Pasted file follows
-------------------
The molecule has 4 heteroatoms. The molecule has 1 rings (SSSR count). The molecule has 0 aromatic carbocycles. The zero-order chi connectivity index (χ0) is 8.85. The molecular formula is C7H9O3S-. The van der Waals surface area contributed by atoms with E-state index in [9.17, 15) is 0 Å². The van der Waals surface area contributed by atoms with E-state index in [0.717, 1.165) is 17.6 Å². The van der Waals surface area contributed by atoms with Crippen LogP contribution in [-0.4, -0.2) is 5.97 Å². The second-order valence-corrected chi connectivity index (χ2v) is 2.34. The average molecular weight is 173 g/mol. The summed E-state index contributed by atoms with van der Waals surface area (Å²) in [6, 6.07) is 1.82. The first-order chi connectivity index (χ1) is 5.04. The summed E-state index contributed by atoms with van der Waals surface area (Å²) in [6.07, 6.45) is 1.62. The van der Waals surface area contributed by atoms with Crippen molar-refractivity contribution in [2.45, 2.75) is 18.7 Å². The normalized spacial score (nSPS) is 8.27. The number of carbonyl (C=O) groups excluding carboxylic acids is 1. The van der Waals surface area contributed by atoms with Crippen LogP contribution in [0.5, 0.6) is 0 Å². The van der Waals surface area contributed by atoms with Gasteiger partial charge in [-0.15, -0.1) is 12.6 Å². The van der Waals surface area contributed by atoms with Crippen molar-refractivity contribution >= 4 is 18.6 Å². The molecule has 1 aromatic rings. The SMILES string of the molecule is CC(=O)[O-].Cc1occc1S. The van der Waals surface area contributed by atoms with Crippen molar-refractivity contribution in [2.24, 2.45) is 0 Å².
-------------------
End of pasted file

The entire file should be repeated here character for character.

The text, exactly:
The molecule has 4 heteroatoms. The molecule has 1 rings (SSSR count). The molecule has 0 aromatic carbocycles. The zero-order chi connectivity index (χ0) is 8.85. The molecular formula is C7H9O3S-. The van der Waals surface area contributed by atoms with E-state index in [9.17, 15) is 0 Å². The van der Waals surface area contributed by atoms with E-state index in [0.717, 1.165) is 17.6 Å². The van der Waals surface area contributed by atoms with Crippen LogP contribution in [-0.4, -0.2) is 5.97 Å². The second-order valence-corrected chi connectivity index (χ2v) is 2.34. The average molecular weight is 173 g/mol. The summed E-state index contributed by atoms with van der Waals surface area (Å²) in [6, 6.07) is 1.82. The first-order chi connectivity index (χ1) is 5.04. The summed E-state index contributed by atoms with van der Waals surface area (Å²) in [6.07, 6.45) is 1.62. The van der Waals surface area contributed by atoms with Crippen molar-refractivity contribution in [2.45, 2.75) is 18.7 Å². The normalized spacial score (nSPS) is 8.27. The number of carbonyl (C=O) groups excluding carboxylic acids is 1. The van der Waals surface area contributed by atoms with Crippen LogP contribution in [0.5, 0.6) is 0 Å². The van der Waals surface area contributed by atoms with Gasteiger partial charge in [-0.15, -0.1) is 12.6 Å². The van der Waals surface area contributed by atoms with Crippen molar-refractivity contribution >= 4 is 18.6 Å². The molecule has 1 aromatic rings. The SMILES string of the molecule is CC(=O)[O-].Cc1occc1S. The van der Waals surface area contributed by atoms with Crippen molar-refractivity contribution in [2.24, 2.45) is 0 Å².